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Fluency Fluent in the Common Core State Standards means fast and accurate. It helps to think of fluency as meaning the same thing as when we say somebody is fluent in a foreign language: when youre fluent, you flow. Fluent isnt hesitancy, faltering, or reversing oneself.

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GradeStandardRequired Fluency KK.OA.5Add/subtract within 5 11.OA.6Add/subtract within OA.2 2.NBT.5 Add/subtract within 20 (know single-digit sums from memory) Add/subtract within OA.7 3.NBT.2 Multiply/divide within 100 (know single-digit products from memory) Add/subtract within NBT.4Add/subtract within 1,000, NBT.5Multi-digit multiplication 66.NS.2,3 Multi-digit division Multi-digit decimal operations

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Application of Skills in Problem Solving Situations Use appropriate concepts and procedures for application even when not prompted. Apply math concepts in real world situations. In content areas outside of math, particularly science, ensure students use grade-level-appropriate math to make meaning of and access science content.

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Depth of Knowledge Level 1 - Requires students to recite or recall of information including fact, formula, or simple procedure. May be asked to demonstrate a rote response, use a well-known formula, follow a set procedure (like a recipe), or perform a clearly defined series of steps. Level 2 - Requires some mental processing beyond a habitual response. Requires students to make some decisions on how to approach a task or problem Level 3 - Requires reasoning, planning, using evidence and in most cases to explain their thinking. Requires students to go beyond; to explain, to generalize, or connect ideas Level 4 - Requires some complex reasoning, planning, developing and thinking over an extended period of time. May be asked to develop a hypothesis and perform complex analysis

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Rigor in First Grade

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Operations and Algebraic Thinking 1.OA Jasmine has eight daisies and three vases - one large, one medium-sized and one small. She puts 5 daisies in the large vase, 2 in the medium vase and 1 in the small vase. Can you find another way to put daisies so that there are the most in the large vase and least in the small vase? Try to find as many ways as you can put the daisies in the vases with the most in the large vase and the least in the smallest vase. If you think you have found them all, explain how you know those are all the possibilities. Example of CCSS First Grade item found at: IllustrativeMathematics.org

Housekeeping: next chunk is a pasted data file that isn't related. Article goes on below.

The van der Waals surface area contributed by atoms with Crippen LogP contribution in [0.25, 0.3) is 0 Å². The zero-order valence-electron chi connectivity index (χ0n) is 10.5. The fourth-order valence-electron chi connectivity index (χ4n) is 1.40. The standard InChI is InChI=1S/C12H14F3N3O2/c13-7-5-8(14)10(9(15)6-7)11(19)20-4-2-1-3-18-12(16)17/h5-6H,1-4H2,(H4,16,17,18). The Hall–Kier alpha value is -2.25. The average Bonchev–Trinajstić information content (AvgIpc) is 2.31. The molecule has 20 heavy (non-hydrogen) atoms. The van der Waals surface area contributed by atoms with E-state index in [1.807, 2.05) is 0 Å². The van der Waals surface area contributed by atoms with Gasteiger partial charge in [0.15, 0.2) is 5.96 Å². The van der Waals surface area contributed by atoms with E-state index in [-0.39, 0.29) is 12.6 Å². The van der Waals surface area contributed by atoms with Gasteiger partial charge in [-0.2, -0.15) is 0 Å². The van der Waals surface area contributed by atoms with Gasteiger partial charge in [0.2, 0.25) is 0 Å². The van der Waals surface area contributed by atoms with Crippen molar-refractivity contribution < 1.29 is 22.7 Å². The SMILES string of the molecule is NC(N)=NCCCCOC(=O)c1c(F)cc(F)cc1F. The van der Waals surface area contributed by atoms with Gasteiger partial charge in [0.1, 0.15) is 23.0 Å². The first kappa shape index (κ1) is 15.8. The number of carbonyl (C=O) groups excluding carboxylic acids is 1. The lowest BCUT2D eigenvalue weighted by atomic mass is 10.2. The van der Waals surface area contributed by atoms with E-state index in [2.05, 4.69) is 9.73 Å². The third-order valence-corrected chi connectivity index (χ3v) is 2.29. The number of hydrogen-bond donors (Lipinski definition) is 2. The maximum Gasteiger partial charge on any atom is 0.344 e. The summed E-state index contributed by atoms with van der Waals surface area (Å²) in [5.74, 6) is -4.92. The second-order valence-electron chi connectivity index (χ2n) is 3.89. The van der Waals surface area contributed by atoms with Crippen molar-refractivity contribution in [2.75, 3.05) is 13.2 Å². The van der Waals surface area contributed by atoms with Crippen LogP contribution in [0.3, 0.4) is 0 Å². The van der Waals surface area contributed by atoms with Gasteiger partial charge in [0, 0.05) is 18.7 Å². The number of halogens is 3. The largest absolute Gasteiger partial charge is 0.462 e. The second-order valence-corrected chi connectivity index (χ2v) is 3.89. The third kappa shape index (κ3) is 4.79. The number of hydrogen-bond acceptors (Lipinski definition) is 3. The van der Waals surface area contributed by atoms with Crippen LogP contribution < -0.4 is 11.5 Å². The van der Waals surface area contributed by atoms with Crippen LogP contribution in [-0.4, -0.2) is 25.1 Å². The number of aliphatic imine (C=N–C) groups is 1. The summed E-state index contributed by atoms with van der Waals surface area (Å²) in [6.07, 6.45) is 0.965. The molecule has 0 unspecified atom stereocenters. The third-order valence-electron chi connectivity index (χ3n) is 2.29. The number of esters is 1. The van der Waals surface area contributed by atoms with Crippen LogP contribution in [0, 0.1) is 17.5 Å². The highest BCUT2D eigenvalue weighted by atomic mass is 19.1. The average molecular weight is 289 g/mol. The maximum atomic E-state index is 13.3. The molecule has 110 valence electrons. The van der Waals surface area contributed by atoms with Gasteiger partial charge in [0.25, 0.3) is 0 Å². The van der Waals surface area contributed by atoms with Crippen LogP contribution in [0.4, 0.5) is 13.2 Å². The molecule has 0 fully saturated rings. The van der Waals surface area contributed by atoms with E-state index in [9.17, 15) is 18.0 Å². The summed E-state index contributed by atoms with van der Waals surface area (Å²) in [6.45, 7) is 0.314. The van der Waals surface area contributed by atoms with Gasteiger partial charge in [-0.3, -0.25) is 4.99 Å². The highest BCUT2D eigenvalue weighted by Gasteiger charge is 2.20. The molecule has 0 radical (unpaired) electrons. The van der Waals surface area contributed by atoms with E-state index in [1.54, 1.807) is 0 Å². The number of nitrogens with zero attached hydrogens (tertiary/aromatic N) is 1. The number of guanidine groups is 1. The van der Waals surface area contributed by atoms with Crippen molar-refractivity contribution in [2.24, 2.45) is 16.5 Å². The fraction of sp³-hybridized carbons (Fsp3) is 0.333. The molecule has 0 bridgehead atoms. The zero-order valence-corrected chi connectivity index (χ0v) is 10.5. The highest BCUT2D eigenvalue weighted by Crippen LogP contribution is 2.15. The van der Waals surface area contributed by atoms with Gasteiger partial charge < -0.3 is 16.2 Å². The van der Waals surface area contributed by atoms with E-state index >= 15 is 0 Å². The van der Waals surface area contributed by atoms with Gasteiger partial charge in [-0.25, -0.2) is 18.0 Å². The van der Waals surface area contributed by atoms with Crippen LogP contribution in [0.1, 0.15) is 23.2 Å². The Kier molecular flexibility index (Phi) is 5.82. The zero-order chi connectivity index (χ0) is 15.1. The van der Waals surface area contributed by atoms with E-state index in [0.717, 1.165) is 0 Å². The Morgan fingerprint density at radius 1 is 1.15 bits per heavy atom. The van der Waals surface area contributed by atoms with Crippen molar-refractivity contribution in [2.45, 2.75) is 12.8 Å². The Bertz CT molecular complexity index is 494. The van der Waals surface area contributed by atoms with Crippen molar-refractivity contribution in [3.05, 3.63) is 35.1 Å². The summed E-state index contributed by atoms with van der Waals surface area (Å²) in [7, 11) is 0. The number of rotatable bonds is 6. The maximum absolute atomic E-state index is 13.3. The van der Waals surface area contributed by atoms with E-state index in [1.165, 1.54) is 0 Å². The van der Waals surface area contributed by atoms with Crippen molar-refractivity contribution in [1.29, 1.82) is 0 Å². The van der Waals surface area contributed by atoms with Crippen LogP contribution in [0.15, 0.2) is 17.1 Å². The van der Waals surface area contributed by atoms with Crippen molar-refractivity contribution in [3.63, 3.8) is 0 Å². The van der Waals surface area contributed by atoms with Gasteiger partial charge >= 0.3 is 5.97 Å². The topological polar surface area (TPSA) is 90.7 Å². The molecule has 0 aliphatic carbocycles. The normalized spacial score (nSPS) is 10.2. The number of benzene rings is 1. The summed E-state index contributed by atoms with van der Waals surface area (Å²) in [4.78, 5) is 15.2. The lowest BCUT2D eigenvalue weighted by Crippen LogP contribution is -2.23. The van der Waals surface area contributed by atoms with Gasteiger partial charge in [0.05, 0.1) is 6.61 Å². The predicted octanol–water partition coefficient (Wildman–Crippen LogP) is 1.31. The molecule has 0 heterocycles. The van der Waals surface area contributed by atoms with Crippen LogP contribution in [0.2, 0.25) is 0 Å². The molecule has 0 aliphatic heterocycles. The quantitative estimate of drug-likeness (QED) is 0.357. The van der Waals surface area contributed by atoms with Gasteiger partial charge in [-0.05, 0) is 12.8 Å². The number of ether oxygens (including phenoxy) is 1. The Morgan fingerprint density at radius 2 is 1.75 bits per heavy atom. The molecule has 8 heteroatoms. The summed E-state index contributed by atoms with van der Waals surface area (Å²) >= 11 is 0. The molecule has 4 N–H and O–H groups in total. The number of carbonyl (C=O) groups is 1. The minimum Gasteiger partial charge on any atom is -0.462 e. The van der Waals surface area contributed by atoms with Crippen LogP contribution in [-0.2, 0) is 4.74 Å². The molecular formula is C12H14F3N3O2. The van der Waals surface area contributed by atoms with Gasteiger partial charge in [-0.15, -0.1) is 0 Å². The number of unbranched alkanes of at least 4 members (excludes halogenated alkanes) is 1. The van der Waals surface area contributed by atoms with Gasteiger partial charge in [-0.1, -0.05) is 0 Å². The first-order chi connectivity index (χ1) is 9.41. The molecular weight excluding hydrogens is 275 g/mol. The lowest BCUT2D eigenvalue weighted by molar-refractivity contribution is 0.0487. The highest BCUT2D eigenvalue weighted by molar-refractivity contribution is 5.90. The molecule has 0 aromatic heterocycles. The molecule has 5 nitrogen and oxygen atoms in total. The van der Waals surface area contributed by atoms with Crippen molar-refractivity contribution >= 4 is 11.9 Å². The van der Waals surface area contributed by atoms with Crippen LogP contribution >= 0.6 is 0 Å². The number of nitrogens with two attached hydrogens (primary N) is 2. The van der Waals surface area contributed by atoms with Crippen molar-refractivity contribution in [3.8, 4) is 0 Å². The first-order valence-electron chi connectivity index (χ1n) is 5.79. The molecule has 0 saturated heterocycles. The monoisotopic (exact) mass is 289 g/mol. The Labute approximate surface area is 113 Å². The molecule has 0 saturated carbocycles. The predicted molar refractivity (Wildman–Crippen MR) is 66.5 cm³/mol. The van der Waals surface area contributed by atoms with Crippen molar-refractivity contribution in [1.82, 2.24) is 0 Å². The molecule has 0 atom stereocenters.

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Number and Operations in Base Ten 1.NBT Louis wants to give $15 to help kids who need school supplies. He also wants to buy a pair of shoes for $39. If Louis gets $1 every day for his allowance, how many days will it take him to save enough money for both? Explain how you know. Example of CCSS First Grade item found at: IllustrativeMathematics.org

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Geometry 1.G How many rectangles are in this picture? Example of CCSS First Grade item found at: IllustrativeMathematics.org (NOT FOR ASSESSMENT!)

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Group Discussion

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Question One: What does it mean for students to have a Conceptual Understanding and why is it important in the CCSS? Shift Three: Rigor In major topics, pursue conceptual understanding, procedural skill and fluency, and application

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Question Two: What is the Fluency expectation for First Grade and how are teachers supposed to support students their learning process of these? Shift Three: Rigor In major topics, pursue conceptual understanding, procedural skill and fluency, and application

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Question Three: What are the three key goals of the Application of Problem Solving? Hint: 1 applies to students and the other 2 apply to instruction. Shift Three: Rigor In major topics, pursue conceptual understanding, procedural skill and fluency, and application

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What I already know about the Common Core State Standards. What I would like to learn about the Common Core State Standards. What I learned today about the CCSS and how I can apply this knowledge in my classroom.

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Resources commoncoretools.me

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Next Steps?